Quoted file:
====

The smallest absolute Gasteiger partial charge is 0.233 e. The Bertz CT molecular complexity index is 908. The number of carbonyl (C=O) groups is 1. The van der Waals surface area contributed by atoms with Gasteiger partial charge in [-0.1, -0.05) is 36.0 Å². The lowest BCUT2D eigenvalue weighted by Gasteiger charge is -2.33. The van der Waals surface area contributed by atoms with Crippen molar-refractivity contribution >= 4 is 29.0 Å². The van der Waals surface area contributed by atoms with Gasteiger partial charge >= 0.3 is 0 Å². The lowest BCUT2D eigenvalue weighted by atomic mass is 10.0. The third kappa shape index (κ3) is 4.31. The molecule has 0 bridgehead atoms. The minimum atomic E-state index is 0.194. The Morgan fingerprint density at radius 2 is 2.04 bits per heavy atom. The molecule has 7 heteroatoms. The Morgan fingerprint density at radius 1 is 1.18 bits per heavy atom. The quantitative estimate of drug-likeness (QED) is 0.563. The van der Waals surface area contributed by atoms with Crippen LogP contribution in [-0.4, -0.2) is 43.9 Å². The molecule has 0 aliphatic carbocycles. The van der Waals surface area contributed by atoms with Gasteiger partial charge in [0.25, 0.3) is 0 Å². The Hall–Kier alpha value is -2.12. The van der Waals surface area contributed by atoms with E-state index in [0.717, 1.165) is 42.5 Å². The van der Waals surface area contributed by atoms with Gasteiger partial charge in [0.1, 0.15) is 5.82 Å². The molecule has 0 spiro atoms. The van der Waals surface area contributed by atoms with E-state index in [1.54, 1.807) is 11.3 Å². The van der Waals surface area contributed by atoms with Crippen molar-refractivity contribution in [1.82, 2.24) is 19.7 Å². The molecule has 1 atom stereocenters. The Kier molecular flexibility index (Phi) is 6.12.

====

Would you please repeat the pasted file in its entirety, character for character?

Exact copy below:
The smallest absolute Gasteiger partial charge is 0.233 e. The Bertz CT molecular complexity index is 908. The number of carbonyl (C=O) groups is 1. The van der Waals surface area contributed by atoms with Gasteiger partial charge in [-0.1, -0.05) is 36.0 Å². The lowest BCUT2D eigenvalue weighted by Gasteiger charge is -2.33. The van der Waals surface area contributed by atoms with Crippen molar-refractivity contribution >= 4 is 29.0 Å². The van der Waals surface area contributed by atoms with Gasteiger partial charge >= 0.3 is 0 Å². The lowest BCUT2D eigenvalue weighted by atomic mass is 10.0. The third kappa shape index (κ3) is 4.31. The molecule has 0 bridgehead atoms. The minimum atomic E-state index is 0.194. The Morgan fingerprint density at radius 2 is 2.04 bits per heavy atom. The molecule has 7 heteroatoms. The Morgan fingerprint density at radius 1 is 1.18 bits per heavy atom. The quantitative estimate of drug-likeness (QED) is 0.563. The van der Waals surface area contributed by atoms with Crippen LogP contribution in [-0.4, -0.2) is 43.9 Å². The molecule has 0 aliphatic carbocycles. The van der Waals surface area contributed by atoms with Gasteiger partial charge in [0.25, 0.3) is 0 Å². The Hall–Kier alpha value is -2.12. The van der Waals surface area contributed by atoms with E-state index in [0.717, 1.165) is 42.5 Å². The van der Waals surface area contributed by atoms with Gasteiger partial charge in [0.1, 0.15) is 5.82 Å². The molecule has 0 spiro atoms. The van der Waals surface area contributed by atoms with E-state index in [1.54, 1.807) is 11.3 Å². The van der Waals surface area contributed by atoms with Crippen molar-refractivity contribution in [1.82, 2.24) is 19.7 Å². The molecule has 1 atom stereocenters. The Kier molecular flexibility index (Phi) is 6.12.